How to Backup A Directory in Linux

There are many ways to backup a directory in Linux, but how do you select one? The majority of people will back up their home directory to an external hard drive. Rsync will be our program, and we’ll use an external USB hard drive as the destination. Let’s get started!

Which directories you must back up

Unfortunately, it’s not at all clear on Linux systems what you need to include in a backup set. And how do you know which directories are worth including? Let’s discuss what needs to be backed up.

  • /home/: This contains all your personal files, documents, music, etc. You want this data included in any backup set. It is the most important directory to back up on a Linux system. If anything bad happens and you don’t have backups of it – well good luck! 
  • /etc/: The main configuration file for your operating system lives here (in Debian systems) or in subdirectories under /etc. Configuration information is key for getting all applications working properly after restoring from an older backup. 
  • /root/: This is the home directory for the root user. This should be included in your backup set if you are backing up your entire system. 
  • /var/: This contains files that change often, such as logs and mailboxes. If you’re just doing a quick ‘snapshot’ of your system, then you can probably omit this directory from the backup set.

Backup the home directory of the Linux system: Instructions

  1. Connect your external USB drive to your Linux system. 
  2. Open a terminal window and type the following command: sudo rsync -avz /home/username/ /media/usb-drive-namehere/backup-directory-namehere/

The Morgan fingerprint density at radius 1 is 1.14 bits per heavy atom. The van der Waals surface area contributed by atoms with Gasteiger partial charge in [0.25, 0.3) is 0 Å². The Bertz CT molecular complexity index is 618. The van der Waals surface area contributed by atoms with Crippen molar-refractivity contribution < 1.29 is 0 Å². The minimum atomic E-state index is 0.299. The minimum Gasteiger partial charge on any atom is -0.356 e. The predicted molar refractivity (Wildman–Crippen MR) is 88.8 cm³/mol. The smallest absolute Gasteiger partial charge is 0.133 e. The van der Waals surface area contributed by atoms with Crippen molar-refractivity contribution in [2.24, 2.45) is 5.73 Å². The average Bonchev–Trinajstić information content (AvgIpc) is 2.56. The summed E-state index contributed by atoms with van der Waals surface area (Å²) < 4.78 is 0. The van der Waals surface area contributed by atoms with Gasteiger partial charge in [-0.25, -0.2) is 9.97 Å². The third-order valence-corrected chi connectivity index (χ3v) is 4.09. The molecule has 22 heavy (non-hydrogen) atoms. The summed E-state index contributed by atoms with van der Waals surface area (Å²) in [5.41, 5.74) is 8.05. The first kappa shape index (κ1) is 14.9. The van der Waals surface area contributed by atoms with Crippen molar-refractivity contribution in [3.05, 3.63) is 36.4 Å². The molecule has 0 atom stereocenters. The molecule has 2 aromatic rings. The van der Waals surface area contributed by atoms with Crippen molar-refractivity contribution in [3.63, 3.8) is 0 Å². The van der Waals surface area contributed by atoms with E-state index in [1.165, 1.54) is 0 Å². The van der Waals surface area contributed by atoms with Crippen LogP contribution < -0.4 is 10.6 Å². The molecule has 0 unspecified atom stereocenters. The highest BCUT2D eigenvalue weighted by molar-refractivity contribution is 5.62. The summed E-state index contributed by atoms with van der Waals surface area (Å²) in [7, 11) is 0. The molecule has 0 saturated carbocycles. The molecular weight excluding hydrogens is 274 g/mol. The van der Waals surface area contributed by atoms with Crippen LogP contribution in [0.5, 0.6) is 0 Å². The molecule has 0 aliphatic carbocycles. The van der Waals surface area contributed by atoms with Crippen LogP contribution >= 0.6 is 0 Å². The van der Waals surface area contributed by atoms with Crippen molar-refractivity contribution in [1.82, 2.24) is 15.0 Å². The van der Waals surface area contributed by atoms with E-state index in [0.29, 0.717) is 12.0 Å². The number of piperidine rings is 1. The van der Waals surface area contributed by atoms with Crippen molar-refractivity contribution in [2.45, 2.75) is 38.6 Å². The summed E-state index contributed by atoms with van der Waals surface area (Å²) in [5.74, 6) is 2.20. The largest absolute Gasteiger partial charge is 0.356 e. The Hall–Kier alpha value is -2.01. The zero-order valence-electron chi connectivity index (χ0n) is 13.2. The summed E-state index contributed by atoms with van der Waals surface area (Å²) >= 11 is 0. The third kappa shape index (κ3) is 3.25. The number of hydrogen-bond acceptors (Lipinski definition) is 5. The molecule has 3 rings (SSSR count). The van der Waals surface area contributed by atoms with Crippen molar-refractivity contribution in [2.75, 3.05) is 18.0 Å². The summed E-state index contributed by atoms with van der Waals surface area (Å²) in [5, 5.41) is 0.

3. Replace ‘username’ with your actual username, ‘usb-drive-namehere’ with the name of your USB drive, and ‘backup-directory-namehere’ with the desired backup directory on your USB drive. 
  4. Press enter. You will be prompted for your password. Type it in and press enter again.
  5. The rsync program will begin copying files from your home directory to the backup directory on your USB drive. This will take some time, depending on how much data is in your home directory. 
  6. When the process finishes you will receive a message stating how many files were copied and how long it took. 

Restore the home directory

To restore your backup copy later run this command: sudo rsync -avz /media/usb-drive-namehere/backup-directory-namehere/[email protected]:/home/username/. If you are not logged into Linux help then change ‘linuxhelp’ to the name of your server (if different). Replace username with actual username on Linux help. Press enter again. You will be prompted for your password, type it in and press enter again. The rsync program should begin restoring files from your USB drive’s backup directory to your home directory. This process may take some time, depending on how many files need to be restored and the size of your USB drive. 

When it is finished you will see a message stating “files have been successfully restored.” You can now log out of Linux help and reboot your computer. Your home directory will be exactly as it was when you backed it up!